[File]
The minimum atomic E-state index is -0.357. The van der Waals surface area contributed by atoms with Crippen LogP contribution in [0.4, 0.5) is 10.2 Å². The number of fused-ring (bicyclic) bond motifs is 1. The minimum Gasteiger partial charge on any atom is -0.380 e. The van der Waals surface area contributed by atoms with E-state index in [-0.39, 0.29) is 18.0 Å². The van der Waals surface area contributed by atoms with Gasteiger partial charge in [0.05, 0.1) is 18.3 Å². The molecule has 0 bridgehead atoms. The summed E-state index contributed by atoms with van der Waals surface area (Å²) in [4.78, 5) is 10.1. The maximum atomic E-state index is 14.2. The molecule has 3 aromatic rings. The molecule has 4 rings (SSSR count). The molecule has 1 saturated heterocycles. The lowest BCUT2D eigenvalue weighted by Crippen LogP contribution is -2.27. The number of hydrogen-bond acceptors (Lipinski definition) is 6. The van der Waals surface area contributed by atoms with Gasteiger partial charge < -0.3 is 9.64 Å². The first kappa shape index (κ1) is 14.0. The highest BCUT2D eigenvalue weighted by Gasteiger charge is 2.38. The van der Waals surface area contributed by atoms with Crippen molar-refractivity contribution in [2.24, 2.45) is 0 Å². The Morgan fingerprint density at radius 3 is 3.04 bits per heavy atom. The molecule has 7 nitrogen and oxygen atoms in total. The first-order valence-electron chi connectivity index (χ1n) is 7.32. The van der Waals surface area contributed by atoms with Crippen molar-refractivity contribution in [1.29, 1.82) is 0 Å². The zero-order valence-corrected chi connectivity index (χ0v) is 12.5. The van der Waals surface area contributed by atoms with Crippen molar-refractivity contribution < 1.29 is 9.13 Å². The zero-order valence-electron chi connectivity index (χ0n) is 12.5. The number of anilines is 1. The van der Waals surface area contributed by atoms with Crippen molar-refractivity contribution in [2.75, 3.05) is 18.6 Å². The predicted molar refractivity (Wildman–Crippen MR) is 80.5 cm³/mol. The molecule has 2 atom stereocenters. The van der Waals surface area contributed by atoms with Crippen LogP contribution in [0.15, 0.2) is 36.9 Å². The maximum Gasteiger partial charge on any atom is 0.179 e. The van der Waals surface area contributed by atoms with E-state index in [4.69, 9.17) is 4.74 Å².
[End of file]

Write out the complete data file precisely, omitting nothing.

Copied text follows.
The minimum atomic E-state index is -0.357. The van der Waals surface area contributed by atoms with Crippen LogP contribution in [0.4, 0.5) is 10.2 Å². The number of fused-ring (bicyclic) bond motifs is 1. The minimum Gasteiger partial charge on any atom is -0.380 e. The van der Waals surface area contributed by atoms with E-state index in [-0.39, 0.29) is 18.0 Å². The van der Waals surface area contributed by atoms with Gasteiger partial charge in [0.05, 0.1) is 18.3 Å². The molecule has 0 bridgehead atoms. The summed E-state index contributed by atoms with van der Waals surface area (Å²) in [4.78, 5) is 10.1. The maximum atomic E-state index is 14.2. The molecule has 3 aromatic rings. The molecule has 4 rings (SSSR count). The molecule has 1 saturated heterocycles. The lowest BCUT2D eigenvalue weighted by Crippen LogP contribution is -2.27. The number of hydrogen-bond acceptors (Lipinski definition) is 6. The van der Waals surface area contributed by atoms with Gasteiger partial charge < -0.3 is 9.64 Å². The first kappa shape index (κ1) is 14.0. The highest BCUT2D eigenvalue weighted by Gasteiger charge is 2.38. The van der Waals surface area contributed by atoms with Crippen molar-refractivity contribution in [2.24, 2.45) is 0 Å². The Morgan fingerprint density at radius 3 is 3.04 bits per heavy atom. The molecule has 7 nitrogen and oxygen atoms in total. The first-order valence-electron chi connectivity index (χ1n) is 7.32. The van der Waals surface area contributed by atoms with Crippen molar-refractivity contribution in [1.29, 1.82) is 0 Å². The zero-order valence-corrected chi connectivity index (χ0v) is 12.5. The van der Waals surface area contributed by atoms with Crippen molar-refractivity contribution < 1.29 is 9.13 Å². The zero-order valence-electron chi connectivity index (χ0n) is 12.5. The number of anilines is 1. The van der Waals surface area contributed by atoms with Crippen molar-refractivity contribution in [2.75, 3.05) is 18.6 Å². The predicted molar refractivity (Wildman–Crippen MR) is 80.5 cm³/mol. The molecule has 2 atom stereocenters. The van der Waals surface area contributed by atoms with Crippen LogP contribution in [0.15, 0.2) is 36.9 Å². The maximum Gasteiger partial charge on any atom is 0.179 e. The van der Waals surface area contributed by atoms with E-state index in [4.69, 9.17) is 4.74 Å².